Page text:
The European University Association (EUA) sees the removal of the option for reimbursement based upon full costing methodologies as being both a step backward and counterproductive with respect to another key policy goal: the modernisation of Europe’s universities, in particular their financial sustainability. “Horizon 2020 as a flagship to enhance Europe’s research and innovation capacities needs to take a lead position here to strengthen European Universities’ competitiveness globally”, he suggested.
At a press conference by Mr Christian Ehler (MEP and Rapporteur on the Horizon 2020 Rules for Participation), the EUA joined Mr Ehler in calling for the retaining of a reimbursement model based on the recognition of full costs in Horizon 2020, the next EU framework programme for research and innovation.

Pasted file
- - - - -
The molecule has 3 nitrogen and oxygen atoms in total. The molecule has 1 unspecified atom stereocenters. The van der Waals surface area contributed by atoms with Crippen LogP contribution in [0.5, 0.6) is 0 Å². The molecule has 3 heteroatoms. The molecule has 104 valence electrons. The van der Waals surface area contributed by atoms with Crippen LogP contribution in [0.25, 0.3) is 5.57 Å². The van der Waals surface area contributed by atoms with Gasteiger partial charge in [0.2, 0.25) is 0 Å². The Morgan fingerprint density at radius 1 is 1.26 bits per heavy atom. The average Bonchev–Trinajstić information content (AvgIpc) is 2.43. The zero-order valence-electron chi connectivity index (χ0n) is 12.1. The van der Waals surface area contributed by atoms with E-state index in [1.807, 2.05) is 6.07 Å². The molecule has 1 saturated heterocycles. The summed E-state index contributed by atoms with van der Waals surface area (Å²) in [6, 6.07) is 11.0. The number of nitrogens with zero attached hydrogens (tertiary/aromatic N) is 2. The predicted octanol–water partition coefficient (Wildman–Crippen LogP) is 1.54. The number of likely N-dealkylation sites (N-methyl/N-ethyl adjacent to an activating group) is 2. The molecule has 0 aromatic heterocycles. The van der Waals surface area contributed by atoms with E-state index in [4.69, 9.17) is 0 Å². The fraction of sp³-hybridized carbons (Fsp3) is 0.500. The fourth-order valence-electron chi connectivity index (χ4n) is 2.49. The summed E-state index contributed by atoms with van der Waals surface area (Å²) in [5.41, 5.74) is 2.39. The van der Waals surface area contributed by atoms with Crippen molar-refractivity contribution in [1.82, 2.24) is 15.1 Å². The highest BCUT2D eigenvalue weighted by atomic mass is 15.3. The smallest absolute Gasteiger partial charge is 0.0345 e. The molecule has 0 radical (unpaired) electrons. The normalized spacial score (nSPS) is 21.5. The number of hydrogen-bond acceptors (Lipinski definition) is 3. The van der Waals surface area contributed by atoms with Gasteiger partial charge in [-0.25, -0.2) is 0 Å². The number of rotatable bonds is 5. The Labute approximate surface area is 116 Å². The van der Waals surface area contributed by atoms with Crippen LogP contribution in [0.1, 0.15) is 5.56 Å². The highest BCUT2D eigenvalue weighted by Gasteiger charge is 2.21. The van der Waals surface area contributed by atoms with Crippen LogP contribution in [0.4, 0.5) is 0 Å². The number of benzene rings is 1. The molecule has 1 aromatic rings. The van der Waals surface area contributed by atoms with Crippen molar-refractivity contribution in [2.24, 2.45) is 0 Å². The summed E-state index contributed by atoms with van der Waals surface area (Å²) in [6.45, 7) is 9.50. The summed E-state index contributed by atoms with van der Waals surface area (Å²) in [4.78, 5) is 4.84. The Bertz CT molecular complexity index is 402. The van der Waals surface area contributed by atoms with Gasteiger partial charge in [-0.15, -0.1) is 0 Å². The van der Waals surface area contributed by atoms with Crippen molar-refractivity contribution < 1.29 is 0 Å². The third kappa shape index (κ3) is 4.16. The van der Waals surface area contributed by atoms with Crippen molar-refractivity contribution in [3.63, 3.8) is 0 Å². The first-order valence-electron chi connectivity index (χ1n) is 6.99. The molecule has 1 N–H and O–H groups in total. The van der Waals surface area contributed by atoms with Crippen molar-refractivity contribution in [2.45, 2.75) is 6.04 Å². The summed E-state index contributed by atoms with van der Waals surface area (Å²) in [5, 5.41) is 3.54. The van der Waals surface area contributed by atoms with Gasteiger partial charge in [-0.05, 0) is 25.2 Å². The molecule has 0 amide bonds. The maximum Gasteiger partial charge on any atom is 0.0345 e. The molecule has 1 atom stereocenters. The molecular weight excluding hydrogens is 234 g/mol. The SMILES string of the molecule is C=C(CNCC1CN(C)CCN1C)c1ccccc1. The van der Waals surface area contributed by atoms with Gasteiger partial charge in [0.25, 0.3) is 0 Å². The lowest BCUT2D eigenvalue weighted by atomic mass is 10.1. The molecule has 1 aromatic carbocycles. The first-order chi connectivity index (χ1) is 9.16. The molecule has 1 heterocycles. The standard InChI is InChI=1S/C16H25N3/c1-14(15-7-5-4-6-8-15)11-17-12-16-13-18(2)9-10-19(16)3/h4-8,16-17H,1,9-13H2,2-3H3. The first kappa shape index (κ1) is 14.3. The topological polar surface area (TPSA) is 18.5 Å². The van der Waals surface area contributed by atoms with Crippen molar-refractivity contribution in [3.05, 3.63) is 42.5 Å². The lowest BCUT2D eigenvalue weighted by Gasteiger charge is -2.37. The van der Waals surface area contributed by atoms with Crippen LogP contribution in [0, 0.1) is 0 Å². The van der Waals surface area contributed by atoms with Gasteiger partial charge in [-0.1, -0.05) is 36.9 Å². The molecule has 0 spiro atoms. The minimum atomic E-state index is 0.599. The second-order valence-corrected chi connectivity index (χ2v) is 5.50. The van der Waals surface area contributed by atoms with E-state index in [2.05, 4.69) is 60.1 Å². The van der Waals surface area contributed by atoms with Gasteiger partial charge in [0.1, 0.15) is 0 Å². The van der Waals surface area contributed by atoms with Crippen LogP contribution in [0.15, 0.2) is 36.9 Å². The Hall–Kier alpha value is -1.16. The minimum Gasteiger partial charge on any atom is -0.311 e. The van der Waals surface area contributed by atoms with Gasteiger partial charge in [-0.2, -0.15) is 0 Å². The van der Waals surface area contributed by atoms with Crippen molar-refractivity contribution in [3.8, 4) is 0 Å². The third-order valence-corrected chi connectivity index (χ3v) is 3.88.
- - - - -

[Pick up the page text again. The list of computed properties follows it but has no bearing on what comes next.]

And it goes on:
Mr Ehler invited the EUA and EARTO (European Association of Research and Technology Organisations) to express their views on this key issue in the present trialogue-discussions between the European Parliament, Council and the Commission and in advance of the forthcoming Competitiveness Council meeting later this week.
Universities can be trusted
EUA’s Dr John Smith emphasized that the Seventh Framework Programme (FP7) had acted as an important driver for universities to modernize their financial management and encouraged national funders to improve their funding practices.
“If, in the future Horizon 2020, the European Commission would accept nationally recognised costing methodologies and usual institutional accounting practices this would be a major step forward in simplification and a significant reduction of administrative burden for universities participating in the programme. Europe’s universities and their researchers look for a more favourable balance between trust and control.”